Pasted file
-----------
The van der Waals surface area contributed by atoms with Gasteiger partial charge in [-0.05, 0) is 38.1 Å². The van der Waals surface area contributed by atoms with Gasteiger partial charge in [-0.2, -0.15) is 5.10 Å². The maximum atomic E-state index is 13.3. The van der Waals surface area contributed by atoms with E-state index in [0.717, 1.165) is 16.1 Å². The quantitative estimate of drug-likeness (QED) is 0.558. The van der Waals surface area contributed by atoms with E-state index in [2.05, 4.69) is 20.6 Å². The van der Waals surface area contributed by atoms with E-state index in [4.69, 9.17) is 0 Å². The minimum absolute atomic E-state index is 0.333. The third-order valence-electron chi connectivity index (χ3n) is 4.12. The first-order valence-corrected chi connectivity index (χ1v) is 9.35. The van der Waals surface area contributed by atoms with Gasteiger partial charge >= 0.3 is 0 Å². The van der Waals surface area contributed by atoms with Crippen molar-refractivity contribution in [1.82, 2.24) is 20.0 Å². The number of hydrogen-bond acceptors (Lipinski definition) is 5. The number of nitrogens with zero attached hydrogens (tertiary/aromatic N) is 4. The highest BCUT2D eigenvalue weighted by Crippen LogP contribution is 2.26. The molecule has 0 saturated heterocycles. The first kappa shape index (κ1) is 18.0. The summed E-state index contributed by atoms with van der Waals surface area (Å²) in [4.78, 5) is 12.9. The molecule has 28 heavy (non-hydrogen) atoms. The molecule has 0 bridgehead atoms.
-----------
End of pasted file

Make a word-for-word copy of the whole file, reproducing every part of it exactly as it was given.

The van der Waals surface area contributed by atoms with Gasteiger partial charge in [-0.05, 0) is 38.1 Å². The van der Waals surface area contributed by atoms with Gasteiger partial charge in [-0.2, -0.15) is 5.10 Å². The maximum atomic E-state index is 13.3. The van der Waals surface area contributed by atoms with E-state index in [0.717, 1.165) is 16.1 Å². The quantitative estimate of drug-likeness (QED) is 0.558. The van der Waals surface area contributed by atoms with E-state index in [2.05, 4.69) is 20.6 Å². The van der Waals surface area contributed by atoms with E-state index in [4.69, 9.17) is 0 Å². The minimum absolute atomic E-state index is 0.333. The third-order valence-electron chi connectivity index (χ3n) is 4.12. The first-order valence-corrected chi connectivity index (χ1v) is 9.35. The van der Waals surface area contributed by atoms with Gasteiger partial charge >= 0.3 is 0 Å². The van der Waals surface area contributed by atoms with Crippen molar-refractivity contribution in [1.82, 2.24) is 20.0 Å². The number of hydrogen-bond acceptors (Lipinski definition) is 5. The number of nitrogens with zero attached hydrogens (tertiary/aromatic N) is 4. The highest BCUT2D eigenvalue weighted by Crippen LogP contribution is 2.26. The molecule has 0 saturated heterocycles. The first kappa shape index (κ1) is 18.0. The summed E-state index contributed by atoms with van der Waals surface area (Å²) in [4.78, 5) is 12.9. The molecule has 28 heavy (non-hydrogen) atoms. The molecule has 0 bridgehead atoms.